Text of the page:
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    You Become More Diverse

    Many businesses say that they are inclusive and diverse. But are they really?

    If you have knowledge of sign language, you will reach and connection will extend to the Deaf community and it prepares you for handling the language and communication barriers.

    Its cliché, but sign language can help you and your workplace to become more diverse.

    Benefits Of Learning Sign Language

    Importance of food(Sign Language)

    1. Improves spelling Research is showing that children who learn the basic sign language skills of signing the alphabet can have improved spelling skills. Signing helps to give kids another tool for remembering spelling words and leaves a larger imprint on the brain. Our muscles have their own mini-memories, so when we add signing a word to orally spelling the word is it easier to remember.

    2. Improves classroom behaviors Some teachers who have incorporated sign language into their hearing classrooms are finding that they have better classroom management. Using signs for things such as toilet and question can reduce interruptions and help keep students on track during lectures.

    Image Courtesy of facebook.com

    3. Improves small motor skills Sign language helps to develop small motor skills because of the dexterity required for communicating with hand gestures. Those who struggle with small muscle strength and coordination can build these skills as well as learn to communicate more efficiently with another language.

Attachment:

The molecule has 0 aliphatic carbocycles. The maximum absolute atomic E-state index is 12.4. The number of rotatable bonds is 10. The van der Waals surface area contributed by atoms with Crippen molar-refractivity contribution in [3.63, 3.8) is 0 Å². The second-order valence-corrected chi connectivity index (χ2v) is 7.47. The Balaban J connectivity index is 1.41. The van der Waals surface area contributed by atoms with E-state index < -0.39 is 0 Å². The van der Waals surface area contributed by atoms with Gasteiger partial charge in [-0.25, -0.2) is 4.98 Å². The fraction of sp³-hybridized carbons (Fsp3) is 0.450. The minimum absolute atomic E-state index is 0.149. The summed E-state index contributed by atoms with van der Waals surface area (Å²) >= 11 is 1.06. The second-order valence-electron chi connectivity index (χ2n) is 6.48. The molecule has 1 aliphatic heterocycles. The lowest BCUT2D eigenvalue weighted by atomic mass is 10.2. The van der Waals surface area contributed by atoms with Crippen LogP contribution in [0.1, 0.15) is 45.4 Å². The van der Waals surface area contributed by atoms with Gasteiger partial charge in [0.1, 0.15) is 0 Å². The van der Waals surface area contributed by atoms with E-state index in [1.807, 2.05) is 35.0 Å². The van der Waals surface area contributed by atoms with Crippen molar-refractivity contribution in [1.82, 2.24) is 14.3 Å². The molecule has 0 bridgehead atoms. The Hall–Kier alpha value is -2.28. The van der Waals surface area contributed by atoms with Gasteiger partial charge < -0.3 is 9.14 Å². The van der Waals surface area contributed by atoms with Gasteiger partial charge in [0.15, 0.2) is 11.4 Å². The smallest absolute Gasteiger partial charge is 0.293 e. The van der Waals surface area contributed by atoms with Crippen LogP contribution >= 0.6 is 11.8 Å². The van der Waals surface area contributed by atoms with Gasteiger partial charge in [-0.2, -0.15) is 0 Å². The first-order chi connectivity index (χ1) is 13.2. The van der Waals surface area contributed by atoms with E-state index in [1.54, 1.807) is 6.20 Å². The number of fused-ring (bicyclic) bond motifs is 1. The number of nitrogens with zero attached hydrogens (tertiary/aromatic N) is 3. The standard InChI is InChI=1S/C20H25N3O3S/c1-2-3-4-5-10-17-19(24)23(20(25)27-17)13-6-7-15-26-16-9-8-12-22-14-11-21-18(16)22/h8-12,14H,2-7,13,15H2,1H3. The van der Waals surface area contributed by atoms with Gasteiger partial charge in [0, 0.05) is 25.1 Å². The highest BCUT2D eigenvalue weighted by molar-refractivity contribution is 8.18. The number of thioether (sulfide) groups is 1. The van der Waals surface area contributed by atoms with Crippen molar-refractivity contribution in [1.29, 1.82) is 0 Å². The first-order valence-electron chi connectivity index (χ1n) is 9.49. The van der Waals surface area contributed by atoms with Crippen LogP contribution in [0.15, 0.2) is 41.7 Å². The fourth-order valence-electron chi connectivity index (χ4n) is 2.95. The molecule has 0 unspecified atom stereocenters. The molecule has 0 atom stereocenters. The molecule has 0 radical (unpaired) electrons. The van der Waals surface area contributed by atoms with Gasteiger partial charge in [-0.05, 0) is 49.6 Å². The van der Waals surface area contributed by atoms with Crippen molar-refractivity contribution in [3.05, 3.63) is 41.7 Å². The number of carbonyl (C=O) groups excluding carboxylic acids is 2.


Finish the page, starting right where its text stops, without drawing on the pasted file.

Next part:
Image Courtesy of lifehacker.com

    The benefits of learning sign language for the hearing population go beyond these 5 reasons. In 1989 the U.S. Supreme Court officially recognized ASL as a true language, and many schools and colleges are allowing credits for this as a study in foreign language. Those with disabilities such as autism can also find it easier to communicate when given the tools of an alternative language such as ASL.

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    Deaf Culture & American Sign Language

    First recognized in 1965, Deaf Culture is perhaps the most important reason to learn American Sign Language. One of the key pieces in founding this culture was this communitys first written account in the Dictionary of American Sign Language by William Stokoe, Carl Croneberg, and Dorothy Casterline. Language and culture very naturally have a symbiotic relationship, as without language you cannot learn the culture and without culture, language has no reference. And, it was not until the Dictionary of American Sign Language was published that ASL was regarded as a real language.

    Benefits Of Learning A Second Language

    One NEA Research study explains that there are SO many benefits to learning a second language in general. I really suggest digging into this study, its very interesting and plays a huge role in why I teach my son ASL. Heres a summary:

  • Benefits academic progress
  • Benefits higher order, abstract and creative thinking
  • Enriches and enhances cognitive development
  • Enhances a students sense of achievement
  • Helps students score higher on standardized tests
  • Promotes cultural awareness and competency